- Michael C. Wright, ESPN.com Spurs Reporter
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Averaging 2.4 yards per carry, Taylor scored three touchdowns last season and managed just 43 yards in his best performance of the season (Oct. 10 at Carolina) as a complement to starter Matt Forte, who in 2010 became the first player in franchise history to gain at least 1,400 yards from scrimmage in each of his first three seasons.
Still, Taylor's sparse production in 2010 likely won't trigger the team's brass next week to search for the running back's replacement in the NFL draft.
“We brought in Chester to be a complement to Matt, which he was,” Bears coach Lovie Smith said. “As Matt really took off, Chester was the perfect team player. Those two guys, first off, get along; they're friends. Chester accepted his role of being ready. Some games, we need him more than others. We tried to give him a role on some of the short yardage, some of those things. I know the numbers weren't there, but Matt's numbers were up. You're just looking for the running back position's numbers to go up, which they did.”
Here's a look at the top 20 prospects at running back, and what rounds they're projected to be selected:
The next 10: 11. Taiwan Jones, Eastern Washington, 6-0, 196; 12. Dion Lewis, Pittsburgh, 5-7, 193; 13. Jamie Harper, Clemson, 5-11, 233; 14. Roy Helu, Nebraska, 6-0, 219; 15. Alex Green, Hawaii, 6-0, 225; 16. Darren Evans, Virginia Tech, 6-0, 227; 17. Johnny White, North Carolina, 5-10, 209; 18. Bilal Powell, Louisville, 5-11, 207; 19. Stevan Ridley, LSU, 5-11, 225; 20. Derrick Locke, Kentucky, 5-8, 188; 18.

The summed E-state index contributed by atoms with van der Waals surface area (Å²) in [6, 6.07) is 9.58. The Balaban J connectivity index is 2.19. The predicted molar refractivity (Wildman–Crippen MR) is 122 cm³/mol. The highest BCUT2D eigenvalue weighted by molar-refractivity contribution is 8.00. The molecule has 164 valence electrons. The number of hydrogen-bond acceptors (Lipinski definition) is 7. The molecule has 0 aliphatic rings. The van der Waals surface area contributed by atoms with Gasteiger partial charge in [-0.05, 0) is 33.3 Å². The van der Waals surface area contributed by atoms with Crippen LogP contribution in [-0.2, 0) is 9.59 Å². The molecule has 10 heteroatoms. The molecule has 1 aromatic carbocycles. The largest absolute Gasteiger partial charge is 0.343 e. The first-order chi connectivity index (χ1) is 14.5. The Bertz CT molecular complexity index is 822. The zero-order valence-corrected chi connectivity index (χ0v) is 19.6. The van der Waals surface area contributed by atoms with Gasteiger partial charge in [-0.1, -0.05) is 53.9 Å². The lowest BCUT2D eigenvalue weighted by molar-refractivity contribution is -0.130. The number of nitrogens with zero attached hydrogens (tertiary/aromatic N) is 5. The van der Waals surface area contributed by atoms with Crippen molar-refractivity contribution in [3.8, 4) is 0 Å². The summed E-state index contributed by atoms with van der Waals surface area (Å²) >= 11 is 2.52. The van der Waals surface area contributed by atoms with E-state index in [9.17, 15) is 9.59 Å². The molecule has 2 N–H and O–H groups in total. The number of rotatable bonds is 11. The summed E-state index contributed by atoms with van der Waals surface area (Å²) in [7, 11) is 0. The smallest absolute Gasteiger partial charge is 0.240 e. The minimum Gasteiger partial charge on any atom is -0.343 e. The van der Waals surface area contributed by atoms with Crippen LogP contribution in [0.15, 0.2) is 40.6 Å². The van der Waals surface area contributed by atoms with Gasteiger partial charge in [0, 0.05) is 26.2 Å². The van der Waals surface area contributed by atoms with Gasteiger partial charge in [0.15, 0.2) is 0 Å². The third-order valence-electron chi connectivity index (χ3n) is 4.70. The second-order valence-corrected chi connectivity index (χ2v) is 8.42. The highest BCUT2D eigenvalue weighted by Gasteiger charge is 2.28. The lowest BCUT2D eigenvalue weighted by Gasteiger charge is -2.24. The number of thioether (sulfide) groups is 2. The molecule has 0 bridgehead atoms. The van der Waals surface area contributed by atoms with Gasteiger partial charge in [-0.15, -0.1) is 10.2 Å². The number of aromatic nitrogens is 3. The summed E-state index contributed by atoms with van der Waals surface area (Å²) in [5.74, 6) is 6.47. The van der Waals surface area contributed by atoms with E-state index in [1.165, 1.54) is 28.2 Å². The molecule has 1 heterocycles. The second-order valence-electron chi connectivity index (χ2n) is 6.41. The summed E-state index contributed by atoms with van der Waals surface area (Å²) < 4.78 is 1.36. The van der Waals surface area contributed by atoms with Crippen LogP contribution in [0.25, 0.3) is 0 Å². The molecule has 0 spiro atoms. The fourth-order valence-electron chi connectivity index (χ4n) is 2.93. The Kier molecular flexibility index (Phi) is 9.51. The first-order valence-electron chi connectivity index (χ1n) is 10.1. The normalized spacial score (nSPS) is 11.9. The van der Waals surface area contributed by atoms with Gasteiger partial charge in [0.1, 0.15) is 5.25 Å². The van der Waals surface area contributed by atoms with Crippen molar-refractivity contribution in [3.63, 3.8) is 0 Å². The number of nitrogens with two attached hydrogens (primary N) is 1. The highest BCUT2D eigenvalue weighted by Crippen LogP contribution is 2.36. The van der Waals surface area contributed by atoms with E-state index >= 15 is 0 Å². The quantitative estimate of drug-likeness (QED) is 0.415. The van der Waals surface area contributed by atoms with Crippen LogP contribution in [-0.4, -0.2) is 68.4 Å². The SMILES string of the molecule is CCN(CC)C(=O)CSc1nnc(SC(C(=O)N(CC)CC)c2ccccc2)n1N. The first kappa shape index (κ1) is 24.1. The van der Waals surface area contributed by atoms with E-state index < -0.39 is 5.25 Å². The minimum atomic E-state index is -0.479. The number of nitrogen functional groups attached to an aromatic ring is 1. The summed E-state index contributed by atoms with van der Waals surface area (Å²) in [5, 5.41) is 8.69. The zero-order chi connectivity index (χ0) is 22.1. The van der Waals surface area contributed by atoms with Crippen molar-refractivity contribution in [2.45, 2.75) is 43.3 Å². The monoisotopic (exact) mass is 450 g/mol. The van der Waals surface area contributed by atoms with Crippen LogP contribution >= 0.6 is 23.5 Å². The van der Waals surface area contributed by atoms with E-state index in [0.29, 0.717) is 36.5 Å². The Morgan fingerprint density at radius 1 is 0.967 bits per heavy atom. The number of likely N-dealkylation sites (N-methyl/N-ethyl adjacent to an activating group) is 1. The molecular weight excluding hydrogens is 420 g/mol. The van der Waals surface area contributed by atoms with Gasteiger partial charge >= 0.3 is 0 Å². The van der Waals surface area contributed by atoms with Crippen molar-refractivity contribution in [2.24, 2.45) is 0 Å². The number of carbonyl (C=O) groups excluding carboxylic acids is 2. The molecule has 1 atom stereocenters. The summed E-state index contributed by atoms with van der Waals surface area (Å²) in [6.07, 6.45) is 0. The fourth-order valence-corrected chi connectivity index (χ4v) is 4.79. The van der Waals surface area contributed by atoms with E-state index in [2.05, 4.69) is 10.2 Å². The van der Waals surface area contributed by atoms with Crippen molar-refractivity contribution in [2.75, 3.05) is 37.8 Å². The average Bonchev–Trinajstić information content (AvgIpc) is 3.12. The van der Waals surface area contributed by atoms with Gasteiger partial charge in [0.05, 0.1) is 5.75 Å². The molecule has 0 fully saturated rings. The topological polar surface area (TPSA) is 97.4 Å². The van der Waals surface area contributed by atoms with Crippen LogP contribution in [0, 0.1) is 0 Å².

Position grade: B-
Analysis: The Bears likely won't be looking to add to their backfield in the draft considering they've already got Forte and Taylor, in addition to Harvey Unga, who was selected in the 2010 supplemental draft.
The Bears hope to sign Forte to an extension once a new collective bargaining agreement is in place, and the team indicates Taylor will continue his role in 2011 as the primary backup. The club is also optimistic about finding a role for Unga, who might have to carve a niche on special teams to stick.
Because of needs along the offensive and defensive lines as well as receiver and linebacker, the Bears probably won't actively pursue the running back position in the draft. But if a talented prospect falls into the club's lap late, it might be compelled to add competition to an already crowded backfield.
Michael C. Wright breaks down the running back position in the NFL draft.